Learn about the symptoms and causes of this cancer of the uterus. Treatments include hysterectomy, radiation therapy, and chemotherapy and other medicines.
Endometrial cancer is a type of cancer that begins as a growth of cells in the uterus. The uterus is the hollow, pear-shaped pelvic organ where fetal development happens.
Endometrial cancer begins in the layer of cells that form the lining of the uterus, called the endometrium. Endometrial cancer is sometimes called uterine cancer. Other types of cancer can form in the uterus, including uterine sarcoma, but they are much less common than endometrial cancer.
Endometrial cancer is often found at an early stage because it causes symptoms. Often the first symptom is irregular vaginal bleeding. If endometrial cancer is found early, surgically removing the uterus often cures it.
Symptoms of endometrial cancer may include:
Make an appointment with a health care professional if you experience any symptoms that worry you.
The cause of endometrial cancer isn't known. What's known is that something happens to cells in the lining of the uterus that changes them into cancer cells.
Endometrial cancer starts when cells in the lining of the uterus, called the endometrium, get changes in their DNA. A cell's DNA holds the instructions that tell the cell what to do. The changes tell the cells to multiply quickly. The changes also tell the cells to continue living when healthy cells would die as part of their natural life cycle. This causes a lot of extra cells. The cells might form a mass called a tumor. The cells can invade and destroy healthy body tissue. In time, the cells can break away and spread to other parts of the body.
Factors that increase the risk of endometrial cancer include:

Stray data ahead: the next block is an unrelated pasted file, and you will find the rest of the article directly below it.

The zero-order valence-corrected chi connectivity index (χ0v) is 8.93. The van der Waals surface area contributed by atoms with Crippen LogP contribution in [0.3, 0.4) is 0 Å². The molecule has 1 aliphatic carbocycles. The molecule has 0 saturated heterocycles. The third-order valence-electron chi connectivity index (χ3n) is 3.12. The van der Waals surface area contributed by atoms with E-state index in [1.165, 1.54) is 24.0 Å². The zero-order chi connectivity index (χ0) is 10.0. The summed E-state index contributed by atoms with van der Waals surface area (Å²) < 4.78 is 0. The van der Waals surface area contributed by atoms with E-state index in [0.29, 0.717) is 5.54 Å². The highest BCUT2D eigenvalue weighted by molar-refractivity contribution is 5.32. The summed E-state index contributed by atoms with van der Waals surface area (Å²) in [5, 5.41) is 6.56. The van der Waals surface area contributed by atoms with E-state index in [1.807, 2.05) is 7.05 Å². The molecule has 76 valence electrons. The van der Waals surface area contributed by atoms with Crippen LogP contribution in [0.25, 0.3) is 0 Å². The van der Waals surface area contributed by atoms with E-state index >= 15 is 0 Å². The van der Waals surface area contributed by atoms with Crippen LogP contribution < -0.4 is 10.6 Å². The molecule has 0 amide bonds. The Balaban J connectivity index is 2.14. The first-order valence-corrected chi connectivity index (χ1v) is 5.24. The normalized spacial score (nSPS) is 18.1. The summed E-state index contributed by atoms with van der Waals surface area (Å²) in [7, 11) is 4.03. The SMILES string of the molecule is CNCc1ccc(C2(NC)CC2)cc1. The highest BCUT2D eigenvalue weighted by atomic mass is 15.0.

Changes in the balance of hormones in the body. The two main hormones the ovaries make are estrogen and progesterone. Changes in the balance of these hormones cause changes in the endometrium.
A disease or condition that increases the amount of estrogen, but not the level of progesterone, in the body can increase the risk of endometrial cancer. Examples include obesity, diabetes and irregular ovulation patterns, which might happen in polycystic ovary syndrome. Taking hormone therapy medicine that contains estrogen but not progestin after menopause increases the risk of endometrial cancer.
A rare type of ovarian tumor that gives off estrogen also can increase the risk of endometrial cancer.
The ovaries, fallopian tubes, uterus, cervix and vagina (vaginal canal) make up the female reproductive system.
To reduce your risk of endometrial cancer, you may wish to:
Tests and procedures used to diagnose endometrial cancer include:
Examining the pelvis. A pelvic exam checks the reproductive organs. It's often done during a regular checkup, but it might be needed if you have symptoms of endometrial cancer.
During the exam, a health care professional carefully inspects the outer genitals. Two fingers of one hand are inserted into the vagina and the other hand presses on the abdomen to feel the uterus and ovaries. A device called a speculum is inserted into the vagina. The device opens the vaginal canal so the health professional can look for signs of cancer or other problems.
If endometrial cancer is found, you'll likely be referred to a doctor who specializes in treating cancers involving the reproductive system, called a gynecologic oncologist.
Once your cancer has been diagnosed, your health care team works to determine the extent of your cancer, called the stage. Tests used to determine your cancer's stage may include a chest X-ray, a CT scan, blood tests and positron emission tomography, also called a PET scan. Your cancer's stage may not be known until after you have surgery to treat your cancer.
Your health care team uses information from these tests and procedures to assign your cancer a stage. The stages of endometrial cancer are indicated using numbers ranging from 1 to 4. The lowest stage means that the cancer hasn't grown beyond the uterus. By stage 4, the cancer has grown to involve nearby organs, such as the bladder, or has spread to distant areas of the body.
During a pelvic exam, a doctor inserts one or two gloved fingers inside the vagina. Pressing down on the abdomen at the same time, the doctor can check the uterus, ovaries and other organs.
Endometrial cancer is usually first treated with surgery to remove the cancer. This may include removing the uterus, fallopian tubes and ovaries. Other treatment options may include radiation therapy or treatments using medicines to kill the cancer cells. Options for treating your endometrial cancer will depend on the characteristics of your cancer, such as the stage, your general health and your preferences.